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 Post subject: York Construction Photos
PostPosted: Sat Feb 16, 2013 12:36 pm 

Joined: Fri Feb 25, 2011 11:13 pm
Posts: 52
Stopped by Kloke Locomotive works this morning and took a few "Work in Progress" pictures of the York. They can be found here: http://www.flickr.com/photos/41428530@N03/


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 Post subject: Re: York Construction Photos
PostPosted: Sat Feb 16, 2013 2:43 pm 

Joined: Fri Mar 05, 2010 3:41 am
Posts: 3032
Location: Inwood, W.Va.
She's looking great, but I look at those cab photos, and I wonder how the engineer sat in there on the bench (it's the section of the cab over the drivers) with the notched quadrant for the Johnson bar running right in front of it. Ouch!


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 Post subject: Re: York Construction Photos
PostPosted: Sat Feb 16, 2013 9:26 pm 

Joined: Mon Aug 23, 2004 12:37 pm
Posts: 435
Location: Missoula MT
I believe many an engineer was impaled on the Johnson bar, sadly. I was noticing some of the spring rigging right below the fireman "bench". If this is pretty much as she'll run, it will be a heck of a wayback machine to 19th century locomotive operation.

Not finding good cab interior shots of the Jupiter or the 119 at Promontory Point. Wonder how they compare?

Michael Seitz
Missoula MT


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 Post subject: Re: York Construction Photos
PostPosted: Sat Feb 16, 2013 10:16 pm 

Joined: Mon Feb 06, 2012 1:07 pm
Posts: 138
Location: Utah
mikefrommontana wrote:
Not finding good cab interior shots of the Jupiter or the 119 at Promontory Point. Wonder how they compare?

Michael Seitz
Missoula MT


Promontory Summit. Promontory Point is a peninsula in the middle of the lake and no tracks ever went there.

Trying to find my interior pictures of the 119...
Here's one in operation http://www.flickr.com/photos/drgw223/7324368350/in/photostream

If this helps, here's a video of the first day of last year's operating season. https://www.youtube.com/watch?v=we0vyHKxEQ4&list=UUTja8bVlDXarO3L-gRdglKg&index=12

And engineer Steve Sawyer explaining to me how he preps the 119: https://www.youtube.com/watch?v=TNbyMmMQRdA&list=UUTja8bVlDXarO3L-gRdglKg&index=13


Attachments:
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15928_316832291754294_1494851319_n.jpg [ 127.29 KiB | Viewed 2874 times ]
64968_316832271754296_2070593977_n.jpg
64968_316832271754296_2070593977_n.jpg [ 76.49 KiB | Viewed 2874 times ]

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The official D&RGW 223 website
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 Post subject: Re: York Construction Photos
PostPosted: Sat Feb 16, 2013 10:51 pm 

Joined: Fri Mar 05, 2010 3:41 am
Posts: 3032
Location: Inwood, W.Va.
Mike, I took another look at the photo you mentioned, and the spring rigging is on the engineer's side, too, behind a jog in the Johnson bar. That rigging is also just visible in the 119 cab ride provided by Utah Josh, so yes, she'll be one heck of a WABAC machine, running at some speed between York and Hanover Junction! About the only way to make her more authentic would be to switch her to coal (an idea I like), and to run with those replica coaches the group wants to build, with link-and-pin couplers and no air!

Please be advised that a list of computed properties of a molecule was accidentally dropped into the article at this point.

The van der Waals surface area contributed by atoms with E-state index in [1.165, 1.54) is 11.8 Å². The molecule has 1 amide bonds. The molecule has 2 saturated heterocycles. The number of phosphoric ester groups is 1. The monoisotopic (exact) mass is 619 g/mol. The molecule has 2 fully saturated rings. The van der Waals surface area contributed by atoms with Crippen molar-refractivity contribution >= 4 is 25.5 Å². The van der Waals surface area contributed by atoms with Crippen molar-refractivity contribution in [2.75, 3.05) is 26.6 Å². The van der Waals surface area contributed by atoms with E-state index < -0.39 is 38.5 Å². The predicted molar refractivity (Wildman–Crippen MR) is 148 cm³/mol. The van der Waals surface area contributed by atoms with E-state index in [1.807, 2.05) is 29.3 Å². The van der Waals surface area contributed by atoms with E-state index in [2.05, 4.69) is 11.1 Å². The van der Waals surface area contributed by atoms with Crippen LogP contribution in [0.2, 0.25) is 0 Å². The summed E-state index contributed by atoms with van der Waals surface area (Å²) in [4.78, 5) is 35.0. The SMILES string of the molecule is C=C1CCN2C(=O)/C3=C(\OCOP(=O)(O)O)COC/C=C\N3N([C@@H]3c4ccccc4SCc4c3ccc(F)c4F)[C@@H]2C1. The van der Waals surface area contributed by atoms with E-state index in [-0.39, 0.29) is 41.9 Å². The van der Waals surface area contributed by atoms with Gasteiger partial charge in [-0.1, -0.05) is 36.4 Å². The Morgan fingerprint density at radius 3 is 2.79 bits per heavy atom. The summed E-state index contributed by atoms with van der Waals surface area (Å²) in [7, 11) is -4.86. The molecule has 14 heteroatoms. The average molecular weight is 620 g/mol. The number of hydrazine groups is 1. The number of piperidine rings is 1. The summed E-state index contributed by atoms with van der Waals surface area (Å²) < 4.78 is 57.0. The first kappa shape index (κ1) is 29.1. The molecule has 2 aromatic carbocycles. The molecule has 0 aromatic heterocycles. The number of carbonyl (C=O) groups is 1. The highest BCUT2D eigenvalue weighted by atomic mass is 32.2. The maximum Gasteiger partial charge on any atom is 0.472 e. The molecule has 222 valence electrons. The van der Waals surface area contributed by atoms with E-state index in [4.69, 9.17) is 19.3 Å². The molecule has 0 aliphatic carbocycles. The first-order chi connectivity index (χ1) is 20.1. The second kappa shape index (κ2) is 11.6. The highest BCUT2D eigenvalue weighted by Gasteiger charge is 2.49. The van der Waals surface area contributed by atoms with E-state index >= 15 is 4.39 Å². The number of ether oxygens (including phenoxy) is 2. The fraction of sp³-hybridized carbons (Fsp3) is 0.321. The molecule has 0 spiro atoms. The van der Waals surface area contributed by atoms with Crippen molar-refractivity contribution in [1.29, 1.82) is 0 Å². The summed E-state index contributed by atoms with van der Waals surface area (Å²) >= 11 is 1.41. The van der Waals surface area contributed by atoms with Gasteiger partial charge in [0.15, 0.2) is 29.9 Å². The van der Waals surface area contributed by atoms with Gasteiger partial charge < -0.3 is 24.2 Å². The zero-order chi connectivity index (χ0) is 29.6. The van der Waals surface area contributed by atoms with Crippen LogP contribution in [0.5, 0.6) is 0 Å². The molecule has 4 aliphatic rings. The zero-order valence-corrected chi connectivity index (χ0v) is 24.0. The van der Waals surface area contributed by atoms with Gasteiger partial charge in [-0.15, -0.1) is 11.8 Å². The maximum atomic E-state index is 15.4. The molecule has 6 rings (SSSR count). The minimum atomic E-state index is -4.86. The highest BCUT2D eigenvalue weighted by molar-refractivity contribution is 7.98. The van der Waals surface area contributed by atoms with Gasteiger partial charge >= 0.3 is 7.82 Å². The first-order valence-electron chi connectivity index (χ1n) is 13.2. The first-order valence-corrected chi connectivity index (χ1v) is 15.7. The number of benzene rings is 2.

Egads, even I wouldn't be that crazy. . .and thankfully, the group ordering this isn't, either.

As to the Jupiter at Golden Spike--man, those colors may be authentic, but where are my sunglasses? Whooee, she looks good, but she's also mighty bright!


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 Post subject: Re: York Construction Photos
PostPosted: Sat Feb 16, 2013 11:25 pm 

Joined: Thu Apr 14, 2005 9:34 pm
Posts: 1885
Location: Copenhagen, Denmark
I don't think any engineers were impaled on Johnson bars. There is going to be another seat on top of the raised "bench", so the Johnson is at your left knee. And, you would have to be running in reverse, but a collision in reverse would throw you away from the lever, not towards it.

Broken drive rods, that is a relevant risk, especially on camelbacks.

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 Post subject: Re: York Construction Photos
PostPosted: Sat Feb 16, 2013 11:58 pm 

Joined: Fri Dec 03, 2004 9:42 pm
Posts: 2431
softwerkslex wrote:
I don't think any engineers were impaled on Johnson bars. There is going to be another seat on top of the raised "bench", so the Johnson is at your left knee. And, you would have to be running in reverse, but a collision in reverse would throw you away from the lever, not towards it.

Broken drive rods, that is a relevant risk, especially on camelbacks.


I wonder if he was talking about when you're moving the johnson bar under load and it moves with quite a bit of force. You wouldn't be "impaled" in a literal sense, but you might have a painful experience if you're unlucky.


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 Post subject: Re: York Construction Photos
PostPosted: Sun Feb 17, 2013 9:47 am 

Joined: Tue Sep 21, 2004 1:32 pm
Posts: 114
Well Johnson Bars are called back breakers for a reason, and unhooking one at the wrong time can severely injure or kill you. Or if you're lucky just throw you through the front of or out the back of a locomotive cab. Luckily very view engines work under the type of load these days where there is a real danger of that.